Foreign Correspondent: Middle East
Changes on the Gulf
Dubai, U.A.E. The Gulf countries, comprised of Sultanate of Oman on the eastern edge of the southern coast; United Arab Emirates, Qatar and Bahrain on the south, Saudi Arabia, Kuwait and Iraq along the west coast, and Iran to the north, all rich in oil, are in a hurry to develop. With few exceptions this development is being forced on the subjects by strong central governments. The few exceptions are not far behind in the process of centralizing and controlling the economic future of their nations.
Saudi Arabia has proclaimed that as of December 22, 1976 no foreigners may own, wholly or partly, any business in the kingdom. Observers feel that spells trouble since a good deal of business management has been under the control of experienced foreigners.
A number of rulers, heads of states and men of influence harbor the notion that all it takes to grow is to throw money around. Such an attitude is now coming under strain as in the case of Iran where the Shah has had to cut back on a number of projects and has even resorted to searching for money in the foreign markets. The glory of pompous claims about raising the economic level of their nations to the level of free industrialized world with the aid of their oil wealth seems to be slipping away.
The United Arab Emirates, and particularly some of its semi-independent sheikhdoms, have so far followed a very common-sense approach to their development by opening their gates to immigrants and giving them freedom in their activities. Dubai, with so few natural resources, has shown its capacity to grow and develop in an atmosphere of freedom. But it may be not too long before Dubai, too, will give in to the pressure from Abu Dhabi, its major partner in the federation, for a stronger central government and more controls in the local economy.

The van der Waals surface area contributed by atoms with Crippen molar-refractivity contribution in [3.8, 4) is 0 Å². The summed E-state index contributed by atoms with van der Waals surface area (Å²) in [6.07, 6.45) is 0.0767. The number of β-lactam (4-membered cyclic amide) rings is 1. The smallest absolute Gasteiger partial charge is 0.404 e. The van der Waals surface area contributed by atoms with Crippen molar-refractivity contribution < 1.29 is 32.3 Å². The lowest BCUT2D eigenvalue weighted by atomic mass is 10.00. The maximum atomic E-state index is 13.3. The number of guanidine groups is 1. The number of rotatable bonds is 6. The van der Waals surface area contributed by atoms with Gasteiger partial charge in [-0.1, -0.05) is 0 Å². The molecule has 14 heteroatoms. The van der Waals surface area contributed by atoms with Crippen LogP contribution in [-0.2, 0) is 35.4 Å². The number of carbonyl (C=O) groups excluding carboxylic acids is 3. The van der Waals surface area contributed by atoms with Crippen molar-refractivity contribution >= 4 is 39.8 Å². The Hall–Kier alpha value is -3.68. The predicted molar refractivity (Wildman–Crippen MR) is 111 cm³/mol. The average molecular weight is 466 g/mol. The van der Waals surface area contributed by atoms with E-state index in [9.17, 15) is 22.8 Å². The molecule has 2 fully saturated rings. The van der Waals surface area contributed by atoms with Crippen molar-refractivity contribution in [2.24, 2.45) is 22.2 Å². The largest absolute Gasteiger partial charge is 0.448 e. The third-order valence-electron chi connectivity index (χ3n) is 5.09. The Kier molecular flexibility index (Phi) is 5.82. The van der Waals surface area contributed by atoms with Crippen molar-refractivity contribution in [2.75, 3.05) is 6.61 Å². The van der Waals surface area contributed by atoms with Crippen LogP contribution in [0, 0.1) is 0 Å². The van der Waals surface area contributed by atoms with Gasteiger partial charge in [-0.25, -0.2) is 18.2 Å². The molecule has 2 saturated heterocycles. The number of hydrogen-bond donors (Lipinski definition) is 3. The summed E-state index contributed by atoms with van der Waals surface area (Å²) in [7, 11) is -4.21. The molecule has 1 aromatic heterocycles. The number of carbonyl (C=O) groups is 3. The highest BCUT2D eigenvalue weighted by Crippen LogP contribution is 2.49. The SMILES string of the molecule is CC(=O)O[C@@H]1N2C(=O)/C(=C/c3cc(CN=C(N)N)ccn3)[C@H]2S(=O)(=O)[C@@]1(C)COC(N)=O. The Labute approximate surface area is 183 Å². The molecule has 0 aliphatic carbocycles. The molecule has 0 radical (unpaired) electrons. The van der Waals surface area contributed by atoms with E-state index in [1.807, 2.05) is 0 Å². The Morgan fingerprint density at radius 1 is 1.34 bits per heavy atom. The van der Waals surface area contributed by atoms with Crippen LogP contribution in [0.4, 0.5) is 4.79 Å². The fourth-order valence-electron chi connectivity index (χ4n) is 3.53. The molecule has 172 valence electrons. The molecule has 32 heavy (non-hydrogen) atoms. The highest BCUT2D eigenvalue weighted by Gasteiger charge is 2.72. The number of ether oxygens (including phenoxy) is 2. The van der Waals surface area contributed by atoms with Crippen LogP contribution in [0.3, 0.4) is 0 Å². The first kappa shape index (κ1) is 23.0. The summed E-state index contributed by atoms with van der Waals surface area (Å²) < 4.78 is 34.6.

This was one of the major issues over which Sheikh Zayed, Ruler of Abu Dhabi, threatened to step down at the end of his term as the President of the U.A.E., on the federation's fifth anniversary. Other issues involved border disputes between Dubai and neighboring Sharjah, and participation of member rulers in the central budget which so far had been financed almost solely by Abu Dhabi. Dubai, however, being mainly dependent on its own resources, has managed to retain its sovereignty to a large extent.
A major instance of difference in economic freedom between Abu Dhabi and Dubai is that whereas Abu Dhabi's government requires foreign businessmen and professionals to take up a local partner, so far no such rule applies in Dubai. But it is anticipated that some sort of change in regulations requiring local partners will be forthcoming in Dubai as well. This is a way of enriching and distributing the wealth among the local populace, which comprises a bare 20 percent of residents in the area.